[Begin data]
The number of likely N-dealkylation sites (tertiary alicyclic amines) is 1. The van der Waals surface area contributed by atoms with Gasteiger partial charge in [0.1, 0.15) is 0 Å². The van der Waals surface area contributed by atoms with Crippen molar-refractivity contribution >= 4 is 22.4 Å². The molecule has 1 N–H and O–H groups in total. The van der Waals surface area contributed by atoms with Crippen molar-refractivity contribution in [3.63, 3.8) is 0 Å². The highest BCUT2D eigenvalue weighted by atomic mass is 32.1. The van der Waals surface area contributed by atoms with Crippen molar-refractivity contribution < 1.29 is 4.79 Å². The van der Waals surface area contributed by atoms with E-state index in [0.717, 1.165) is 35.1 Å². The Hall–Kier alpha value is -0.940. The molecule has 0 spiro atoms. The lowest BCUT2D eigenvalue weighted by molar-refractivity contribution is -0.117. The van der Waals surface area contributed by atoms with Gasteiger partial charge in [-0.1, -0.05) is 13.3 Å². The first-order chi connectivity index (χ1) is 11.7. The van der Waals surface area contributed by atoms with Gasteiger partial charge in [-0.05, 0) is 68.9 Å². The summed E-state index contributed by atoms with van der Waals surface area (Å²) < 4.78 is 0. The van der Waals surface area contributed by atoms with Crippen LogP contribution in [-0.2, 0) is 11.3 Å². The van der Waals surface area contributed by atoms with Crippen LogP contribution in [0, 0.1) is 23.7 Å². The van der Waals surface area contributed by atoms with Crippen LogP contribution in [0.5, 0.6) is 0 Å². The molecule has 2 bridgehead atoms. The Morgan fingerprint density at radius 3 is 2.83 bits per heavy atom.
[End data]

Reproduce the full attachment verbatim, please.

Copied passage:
The number of likely N-dealkylation sites (tertiary alicyclic amines) is 1. The van der Waals surface area contributed by atoms with Gasteiger partial charge in [0.1, 0.15) is 0 Å². The van der Waals surface area contributed by atoms with Crippen molar-refractivity contribution >= 4 is 22.4 Å². The molecule has 1 N–H and O–H groups in total. The van der Waals surface area contributed by atoms with Crippen molar-refractivity contribution in [3.63, 3.8) is 0 Å². The highest BCUT2D eigenvalue weighted by atomic mass is 32.1. The van der Waals surface area contributed by atoms with Crippen molar-refractivity contribution < 1.29 is 4.79 Å². The van der Waals surface area contributed by atoms with E-state index in [0.717, 1.165) is 35.1 Å². The Hall–Kier alpha value is -0.940. The molecule has 0 spiro atoms. The lowest BCUT2D eigenvalue weighted by molar-refractivity contribution is -0.117. The van der Waals surface area contributed by atoms with Gasteiger partial charge in [-0.1, -0.05) is 13.3 Å². The first-order chi connectivity index (χ1) is 11.7. The van der Waals surface area contributed by atoms with Gasteiger partial charge in [-0.05, 0) is 68.9 Å². The summed E-state index contributed by atoms with van der Waals surface area (Å²) < 4.78 is 0. The van der Waals surface area contributed by atoms with Crippen LogP contribution in [-0.2, 0) is 11.3 Å². The van der Waals surface area contributed by atoms with Crippen LogP contribution in [0, 0.1) is 23.7 Å². The van der Waals surface area contributed by atoms with Crippen LogP contribution in [0.5, 0.6) is 0 Å². The molecule has 2 bridgehead atoms. The Morgan fingerprint density at radius 3 is 2.83 bits per heavy atom.